Anxiety and Mood Disorders Feasibility Studies Meditation, psychology Mood Disorders Compassion Meditation (CM) intervention Heathy Aging Psychoeducation


You can join if…

Open to people ages 55 years and up

  • VA San Diego Healthcare System (VASDHS) patient
  • current mild-to-moderate anxiety or depressive symptoms
  • (as defined below)
  • stated intention to attend the 10 group sessions at the scheduled times at the VASDHS in addition to the baseline and follow-up study assessment visits, as well as to complete the outside homework assignments
  • provides written informed consent for participation

You CAN'T join if...

  • no active suicidality/homicidality in the preceding six months
  • untreated alcohol or substance use disorders
  • those co-enrolled in the VASDHS Alcohol and Drug Treatment Program will be eligible
  • changes to psychiatric medications within six months of baseline evaluation
  • changes to medications during the course of the study will be permitted as determined appropriate by Veteran's treating clinicians, but changes will be recorded to further describe the sample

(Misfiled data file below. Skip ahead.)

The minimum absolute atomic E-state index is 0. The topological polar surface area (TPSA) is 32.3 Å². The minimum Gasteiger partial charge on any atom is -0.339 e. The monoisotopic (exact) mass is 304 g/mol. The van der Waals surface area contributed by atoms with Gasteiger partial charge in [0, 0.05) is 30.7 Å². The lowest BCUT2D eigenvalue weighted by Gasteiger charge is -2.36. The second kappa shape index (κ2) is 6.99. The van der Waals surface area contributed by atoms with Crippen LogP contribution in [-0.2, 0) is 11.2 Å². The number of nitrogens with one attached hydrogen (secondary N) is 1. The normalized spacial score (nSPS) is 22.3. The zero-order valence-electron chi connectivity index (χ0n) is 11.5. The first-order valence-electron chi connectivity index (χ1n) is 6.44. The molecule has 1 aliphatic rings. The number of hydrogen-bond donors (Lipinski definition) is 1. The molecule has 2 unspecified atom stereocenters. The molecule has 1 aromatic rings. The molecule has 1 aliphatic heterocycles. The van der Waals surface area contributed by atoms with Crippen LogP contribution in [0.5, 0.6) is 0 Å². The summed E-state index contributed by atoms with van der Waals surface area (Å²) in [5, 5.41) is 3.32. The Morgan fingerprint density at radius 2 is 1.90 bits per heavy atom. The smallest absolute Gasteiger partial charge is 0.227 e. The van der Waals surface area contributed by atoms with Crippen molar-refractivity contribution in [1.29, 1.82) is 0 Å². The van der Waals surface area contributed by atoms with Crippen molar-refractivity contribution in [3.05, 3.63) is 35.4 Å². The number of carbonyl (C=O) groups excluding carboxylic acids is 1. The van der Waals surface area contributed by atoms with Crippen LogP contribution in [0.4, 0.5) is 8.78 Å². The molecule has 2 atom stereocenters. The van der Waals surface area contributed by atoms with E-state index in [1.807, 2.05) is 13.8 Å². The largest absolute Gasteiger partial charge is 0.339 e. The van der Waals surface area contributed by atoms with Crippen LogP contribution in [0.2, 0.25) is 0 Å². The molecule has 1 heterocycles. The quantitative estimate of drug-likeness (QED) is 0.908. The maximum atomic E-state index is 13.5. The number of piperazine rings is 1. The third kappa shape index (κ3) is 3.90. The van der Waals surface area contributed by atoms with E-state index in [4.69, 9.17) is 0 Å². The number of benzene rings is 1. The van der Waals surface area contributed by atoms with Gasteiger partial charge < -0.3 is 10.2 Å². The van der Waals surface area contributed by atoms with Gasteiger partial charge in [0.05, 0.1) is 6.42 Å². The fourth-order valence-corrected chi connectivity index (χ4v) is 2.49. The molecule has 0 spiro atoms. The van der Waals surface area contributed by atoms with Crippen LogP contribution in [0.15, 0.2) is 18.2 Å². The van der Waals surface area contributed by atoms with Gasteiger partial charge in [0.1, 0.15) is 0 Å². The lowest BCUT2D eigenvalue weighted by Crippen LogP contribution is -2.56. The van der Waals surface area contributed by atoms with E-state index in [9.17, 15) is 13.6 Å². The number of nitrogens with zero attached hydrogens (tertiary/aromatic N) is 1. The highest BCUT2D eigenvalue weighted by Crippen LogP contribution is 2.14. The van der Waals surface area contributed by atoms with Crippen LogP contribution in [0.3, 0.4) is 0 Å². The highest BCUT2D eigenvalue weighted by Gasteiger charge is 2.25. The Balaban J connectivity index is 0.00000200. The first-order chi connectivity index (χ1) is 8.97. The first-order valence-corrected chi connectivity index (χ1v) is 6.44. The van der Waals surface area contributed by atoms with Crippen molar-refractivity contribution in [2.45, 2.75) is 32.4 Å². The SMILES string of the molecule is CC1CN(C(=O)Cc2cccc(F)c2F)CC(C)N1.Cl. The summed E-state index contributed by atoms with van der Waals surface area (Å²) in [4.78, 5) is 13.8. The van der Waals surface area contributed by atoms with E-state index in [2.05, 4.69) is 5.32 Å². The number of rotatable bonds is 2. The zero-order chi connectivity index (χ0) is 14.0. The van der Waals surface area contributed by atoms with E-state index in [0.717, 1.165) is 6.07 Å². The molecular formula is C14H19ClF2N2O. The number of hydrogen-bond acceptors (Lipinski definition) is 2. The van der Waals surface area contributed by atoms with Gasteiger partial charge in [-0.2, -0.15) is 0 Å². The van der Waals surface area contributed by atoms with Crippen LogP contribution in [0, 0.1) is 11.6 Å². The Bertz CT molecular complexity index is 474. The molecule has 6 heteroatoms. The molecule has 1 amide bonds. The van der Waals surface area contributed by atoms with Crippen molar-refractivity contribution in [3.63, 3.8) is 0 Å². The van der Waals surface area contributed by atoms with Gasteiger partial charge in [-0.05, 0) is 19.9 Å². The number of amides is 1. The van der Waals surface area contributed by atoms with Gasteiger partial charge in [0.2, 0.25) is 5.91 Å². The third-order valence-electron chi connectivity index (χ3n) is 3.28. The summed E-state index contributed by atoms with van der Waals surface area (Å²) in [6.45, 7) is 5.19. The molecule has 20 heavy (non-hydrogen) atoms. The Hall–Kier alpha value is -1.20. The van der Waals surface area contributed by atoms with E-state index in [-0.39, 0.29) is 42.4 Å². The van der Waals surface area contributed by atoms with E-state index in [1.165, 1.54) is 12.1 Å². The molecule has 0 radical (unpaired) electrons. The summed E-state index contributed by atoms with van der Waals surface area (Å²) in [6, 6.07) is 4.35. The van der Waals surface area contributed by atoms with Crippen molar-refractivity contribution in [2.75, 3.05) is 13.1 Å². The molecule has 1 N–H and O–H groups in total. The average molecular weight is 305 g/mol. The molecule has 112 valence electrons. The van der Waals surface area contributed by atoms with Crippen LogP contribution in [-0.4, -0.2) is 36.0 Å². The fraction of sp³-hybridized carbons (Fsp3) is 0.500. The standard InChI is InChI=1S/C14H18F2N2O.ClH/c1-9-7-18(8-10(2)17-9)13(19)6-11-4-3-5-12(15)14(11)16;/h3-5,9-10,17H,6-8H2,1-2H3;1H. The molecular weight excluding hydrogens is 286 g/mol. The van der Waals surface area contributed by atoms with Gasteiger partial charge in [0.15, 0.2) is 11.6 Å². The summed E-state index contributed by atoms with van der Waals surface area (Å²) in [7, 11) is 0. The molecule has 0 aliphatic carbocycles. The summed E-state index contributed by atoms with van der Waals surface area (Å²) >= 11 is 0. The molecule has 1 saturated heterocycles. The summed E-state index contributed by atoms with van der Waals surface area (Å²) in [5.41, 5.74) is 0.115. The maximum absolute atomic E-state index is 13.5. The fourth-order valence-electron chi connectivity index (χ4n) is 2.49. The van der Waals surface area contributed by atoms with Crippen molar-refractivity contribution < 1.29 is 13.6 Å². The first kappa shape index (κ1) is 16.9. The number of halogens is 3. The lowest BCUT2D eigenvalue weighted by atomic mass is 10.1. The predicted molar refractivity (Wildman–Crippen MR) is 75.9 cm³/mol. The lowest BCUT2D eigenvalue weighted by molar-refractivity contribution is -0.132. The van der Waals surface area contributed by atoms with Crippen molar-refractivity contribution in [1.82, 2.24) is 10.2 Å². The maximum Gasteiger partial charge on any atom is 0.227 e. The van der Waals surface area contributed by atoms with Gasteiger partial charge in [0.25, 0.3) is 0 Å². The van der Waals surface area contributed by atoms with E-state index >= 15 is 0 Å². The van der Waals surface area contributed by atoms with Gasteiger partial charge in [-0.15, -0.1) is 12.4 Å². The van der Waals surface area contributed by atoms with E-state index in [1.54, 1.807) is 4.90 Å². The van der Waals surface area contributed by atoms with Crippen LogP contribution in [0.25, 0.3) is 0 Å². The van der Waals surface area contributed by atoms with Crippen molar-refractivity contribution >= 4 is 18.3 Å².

• medical and/or psychiatric instability interfering with current ability to engage in the group sessions and outside homework assignments


  • VA San Diego Healthcare System, San Diego, CA not yet accepting patients
    San Diego California 92161 United States

Lead Scientist

  • Barton W. Palmer, PhD
    Biography: Dr. Palmer received his PhD in Clinical Psychology from the University of Illinois at Chicago in 1992, and completed a clinical-research fellowship in neuropsychology at the University of California, Los Angeles (UCLA) Neuropsychiatric Institute and Harbor-UCLA Medical Center in 1992 through 1994.


not yet accepting patients
Start Date
Completion Date
VA Office of Research and Development
Study Type
Last Updated